Video interviews continue to gain popularity among hiring managers in order to meet the rising demand for qualified candidates in a cost-efficient, streamlined manner. With more companies hiring for multiple locations across America (and globally), many HR departments are integrating video interview technology into their process, either as a supplement or an alternative to in-person interviews. What does that mean for a candidate like you?
Maybe you’re a seasoned professional who presents well in person and exudes an aura of competency. The last time you interviewed, you landed the job. Alternately, maybe you’re a bit shy and nervous in person, and even more so on camera. In either case, it’s worth preparing for a video interview like you’re auditioning for a part in a blockbuster show because, well, technically, you are.
Look the Part
Kay Durkin, founder of Phoenix Partners, coaches her candidates to remember that while video interviews don’t typically give viewers access to the full picture, it’s preferable not to interview in boxer shorts or cutoff jeans.
“Business casual is the minimum. In short, dress as you would for an interview,” she said. Dressing the part will subtly influence your speech and mannerisms as well.
Check Your Tech
Nothing is worse than technical difficulties during an interview. It will fluster you and distract or detract from the impression you give. Thus, it is vitally important to take care in checking your sound set-up and camera and also testing whatever software the interviewer will be using. Next, think like a sound person, a light person, a camera person and an IT specialist while you’re doing practice run-throughs. For lighting, try to create a lighting “triangle” surrounding you. Record a test run and check for even, clear lighting. Ensure that the location you’re interviewing from has a strong and reliable internet connection. Always perform a final check of your sound, camera and software right before the interview as well if you’d like to avoid Murphy’s Law.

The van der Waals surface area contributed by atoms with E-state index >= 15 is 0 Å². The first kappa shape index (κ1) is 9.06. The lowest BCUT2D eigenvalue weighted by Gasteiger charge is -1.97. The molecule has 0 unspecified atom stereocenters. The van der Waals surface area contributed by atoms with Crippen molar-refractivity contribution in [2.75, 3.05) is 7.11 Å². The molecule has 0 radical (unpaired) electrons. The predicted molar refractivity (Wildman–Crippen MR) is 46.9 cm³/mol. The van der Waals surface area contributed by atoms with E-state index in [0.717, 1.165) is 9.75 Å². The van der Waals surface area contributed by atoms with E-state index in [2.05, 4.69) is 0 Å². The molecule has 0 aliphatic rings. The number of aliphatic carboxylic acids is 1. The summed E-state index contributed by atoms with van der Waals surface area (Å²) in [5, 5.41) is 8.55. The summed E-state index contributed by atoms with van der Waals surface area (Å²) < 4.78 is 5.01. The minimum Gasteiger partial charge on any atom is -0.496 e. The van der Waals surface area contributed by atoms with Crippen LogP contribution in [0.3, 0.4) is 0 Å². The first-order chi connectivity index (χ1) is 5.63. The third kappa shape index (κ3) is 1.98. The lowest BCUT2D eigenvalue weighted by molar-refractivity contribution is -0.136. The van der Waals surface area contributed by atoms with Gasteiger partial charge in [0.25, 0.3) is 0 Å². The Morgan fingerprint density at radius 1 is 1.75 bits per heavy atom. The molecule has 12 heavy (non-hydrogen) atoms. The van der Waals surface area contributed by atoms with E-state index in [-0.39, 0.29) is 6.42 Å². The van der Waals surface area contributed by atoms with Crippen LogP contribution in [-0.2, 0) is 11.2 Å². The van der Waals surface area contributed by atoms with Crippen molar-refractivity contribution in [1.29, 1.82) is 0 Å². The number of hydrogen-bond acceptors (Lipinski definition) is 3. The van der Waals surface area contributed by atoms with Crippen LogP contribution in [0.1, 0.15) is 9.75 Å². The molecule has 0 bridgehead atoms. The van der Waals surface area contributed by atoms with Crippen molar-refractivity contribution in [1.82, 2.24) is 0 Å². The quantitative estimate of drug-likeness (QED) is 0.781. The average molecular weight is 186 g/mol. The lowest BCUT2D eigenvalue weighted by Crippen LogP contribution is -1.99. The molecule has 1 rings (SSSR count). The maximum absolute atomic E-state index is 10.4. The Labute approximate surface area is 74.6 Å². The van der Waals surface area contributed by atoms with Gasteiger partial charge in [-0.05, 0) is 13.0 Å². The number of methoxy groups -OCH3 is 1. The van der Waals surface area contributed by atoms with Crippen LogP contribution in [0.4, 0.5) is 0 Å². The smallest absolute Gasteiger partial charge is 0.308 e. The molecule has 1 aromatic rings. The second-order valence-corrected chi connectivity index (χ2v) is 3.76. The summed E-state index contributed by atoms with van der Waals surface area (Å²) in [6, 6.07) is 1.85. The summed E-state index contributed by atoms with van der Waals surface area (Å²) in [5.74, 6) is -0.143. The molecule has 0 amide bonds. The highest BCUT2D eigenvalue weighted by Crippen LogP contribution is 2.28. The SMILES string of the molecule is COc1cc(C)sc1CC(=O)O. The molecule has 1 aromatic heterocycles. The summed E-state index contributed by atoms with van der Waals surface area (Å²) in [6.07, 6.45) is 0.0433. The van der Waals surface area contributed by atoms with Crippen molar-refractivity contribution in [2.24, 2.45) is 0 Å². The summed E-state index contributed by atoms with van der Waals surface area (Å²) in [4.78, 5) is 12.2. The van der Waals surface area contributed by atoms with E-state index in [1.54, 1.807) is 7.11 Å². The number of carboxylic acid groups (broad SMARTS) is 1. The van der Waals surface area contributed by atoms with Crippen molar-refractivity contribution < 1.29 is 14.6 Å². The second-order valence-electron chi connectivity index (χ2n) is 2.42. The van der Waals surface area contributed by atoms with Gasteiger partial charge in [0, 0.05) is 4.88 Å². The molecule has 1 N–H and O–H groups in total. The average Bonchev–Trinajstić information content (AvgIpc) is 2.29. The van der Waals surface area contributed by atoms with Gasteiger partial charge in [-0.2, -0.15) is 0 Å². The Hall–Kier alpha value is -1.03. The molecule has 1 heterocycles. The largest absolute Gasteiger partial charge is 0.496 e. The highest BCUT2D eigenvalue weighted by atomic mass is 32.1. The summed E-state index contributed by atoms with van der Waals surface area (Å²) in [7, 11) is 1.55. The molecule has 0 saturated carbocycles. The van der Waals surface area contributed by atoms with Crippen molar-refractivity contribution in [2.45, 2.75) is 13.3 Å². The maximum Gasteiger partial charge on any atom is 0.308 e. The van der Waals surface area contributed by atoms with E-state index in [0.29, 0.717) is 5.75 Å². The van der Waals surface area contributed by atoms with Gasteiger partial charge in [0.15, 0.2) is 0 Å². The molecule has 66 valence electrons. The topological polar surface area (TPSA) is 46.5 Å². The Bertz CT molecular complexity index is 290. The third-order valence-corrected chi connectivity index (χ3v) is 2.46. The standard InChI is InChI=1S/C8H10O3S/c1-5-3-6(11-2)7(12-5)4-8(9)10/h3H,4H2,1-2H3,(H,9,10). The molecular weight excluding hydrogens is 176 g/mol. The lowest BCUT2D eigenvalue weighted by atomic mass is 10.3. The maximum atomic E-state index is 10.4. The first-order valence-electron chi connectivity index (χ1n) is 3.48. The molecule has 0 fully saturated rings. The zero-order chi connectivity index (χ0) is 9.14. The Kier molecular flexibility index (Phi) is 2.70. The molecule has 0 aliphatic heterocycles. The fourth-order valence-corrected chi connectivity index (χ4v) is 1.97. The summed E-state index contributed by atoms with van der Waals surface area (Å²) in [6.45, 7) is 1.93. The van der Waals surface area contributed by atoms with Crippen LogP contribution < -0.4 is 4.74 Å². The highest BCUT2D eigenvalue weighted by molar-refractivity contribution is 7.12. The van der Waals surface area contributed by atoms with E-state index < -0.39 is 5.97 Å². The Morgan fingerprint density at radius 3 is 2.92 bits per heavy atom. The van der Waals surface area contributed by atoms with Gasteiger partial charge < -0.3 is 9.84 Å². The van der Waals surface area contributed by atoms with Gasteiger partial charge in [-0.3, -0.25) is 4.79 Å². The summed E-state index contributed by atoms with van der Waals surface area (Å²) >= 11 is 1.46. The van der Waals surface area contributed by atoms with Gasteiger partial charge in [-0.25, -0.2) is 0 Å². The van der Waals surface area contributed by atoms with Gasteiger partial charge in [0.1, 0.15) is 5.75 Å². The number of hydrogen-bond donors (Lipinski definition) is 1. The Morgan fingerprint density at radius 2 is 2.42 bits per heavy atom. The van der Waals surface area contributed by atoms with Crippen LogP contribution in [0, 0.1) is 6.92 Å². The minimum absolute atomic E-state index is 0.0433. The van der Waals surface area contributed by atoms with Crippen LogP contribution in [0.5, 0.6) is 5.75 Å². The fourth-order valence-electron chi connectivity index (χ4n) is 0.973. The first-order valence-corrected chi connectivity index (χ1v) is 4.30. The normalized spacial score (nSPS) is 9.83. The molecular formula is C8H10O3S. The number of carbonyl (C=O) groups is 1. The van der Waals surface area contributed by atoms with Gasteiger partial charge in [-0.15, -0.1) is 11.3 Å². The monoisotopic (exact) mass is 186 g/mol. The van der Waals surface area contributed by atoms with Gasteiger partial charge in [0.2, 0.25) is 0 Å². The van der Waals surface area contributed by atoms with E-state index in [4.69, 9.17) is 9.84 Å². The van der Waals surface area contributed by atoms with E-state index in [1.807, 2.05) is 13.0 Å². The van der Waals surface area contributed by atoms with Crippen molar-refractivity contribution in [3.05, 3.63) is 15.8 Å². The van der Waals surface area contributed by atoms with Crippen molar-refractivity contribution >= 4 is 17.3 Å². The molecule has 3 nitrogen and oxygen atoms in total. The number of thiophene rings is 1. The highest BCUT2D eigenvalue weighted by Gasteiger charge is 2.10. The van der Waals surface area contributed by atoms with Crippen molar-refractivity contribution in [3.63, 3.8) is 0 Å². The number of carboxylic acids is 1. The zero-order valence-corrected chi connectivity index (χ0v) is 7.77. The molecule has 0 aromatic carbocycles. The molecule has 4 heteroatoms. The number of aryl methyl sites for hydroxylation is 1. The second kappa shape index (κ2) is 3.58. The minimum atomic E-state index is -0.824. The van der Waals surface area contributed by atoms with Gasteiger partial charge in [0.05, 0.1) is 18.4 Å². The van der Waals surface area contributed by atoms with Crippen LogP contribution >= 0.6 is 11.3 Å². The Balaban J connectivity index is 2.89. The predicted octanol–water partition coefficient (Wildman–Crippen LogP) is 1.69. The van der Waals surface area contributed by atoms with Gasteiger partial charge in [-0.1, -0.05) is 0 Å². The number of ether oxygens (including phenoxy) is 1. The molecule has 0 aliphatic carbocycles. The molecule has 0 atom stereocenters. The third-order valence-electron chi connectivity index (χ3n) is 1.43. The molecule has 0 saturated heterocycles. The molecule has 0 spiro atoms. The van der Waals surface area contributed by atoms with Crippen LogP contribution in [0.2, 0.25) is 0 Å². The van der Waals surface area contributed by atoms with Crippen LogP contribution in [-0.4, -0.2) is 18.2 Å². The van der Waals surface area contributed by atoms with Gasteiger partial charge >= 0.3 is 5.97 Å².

Set the Stage
Do you remember the viral video where a professor’s toddler stole the show during a webcast? It was cute, but is not the best way to your interviewer’s heart. Ensure that you have clear, clean, well-lit space behind you to optimally frame the interview, and ensure that NO ONE, however cute, is able to interrupt. That includes barking dogs and show-stopping toddlers. Other distractions, such as unusual artworks, book clutter, or colorful objects should be cleared from the view too. Enact the rule of Less Is More here. You want the interviewer to be focused on you, not your exotic Venus Fly Trap plant or Hajime Sorayama print.
Take the Right Angle
If the eyes are the windows to the soul, interviewing by video can feel soulless. It’s hard to know where to look to “connect” with the person interviewing you. For this reason, camera angle and framing take on extra importance. Ensure that your set-up allows the camera to record at eye-level, not above or below. You may need to adjust your seat height to accomplish this. Psychologically, looking “up” or “down” at the camera can send unintended subliminal messages, or at the very least does not compliment your image. In addition, adjust the framing to capture from your waist up. Otherwise the interviewer will have a screen full of your face.
Watch Your Body Language
Body language is important during in-person interviews, so it should come as no surprise that it is equally, if not more important in a video interview. In addition to maintaining an “open,” friendly posture and expression, you want to avoid gesticulating wildly with your hands on and off screen. Practice makes perfect.
Give Yourself Cues
Keep a copy of your resume nearby for a surreptitious glance if needed, and if there are important phrases or questions you want to remember, leave yourself a cue card off-screen, available for a quick glance. You can turn a video interview into a walk down the red carpet if you give the task adequate preparation and attention.
Are you looking for a Recruiter who will coach you through your next video interview? Contact Phoenix Partners.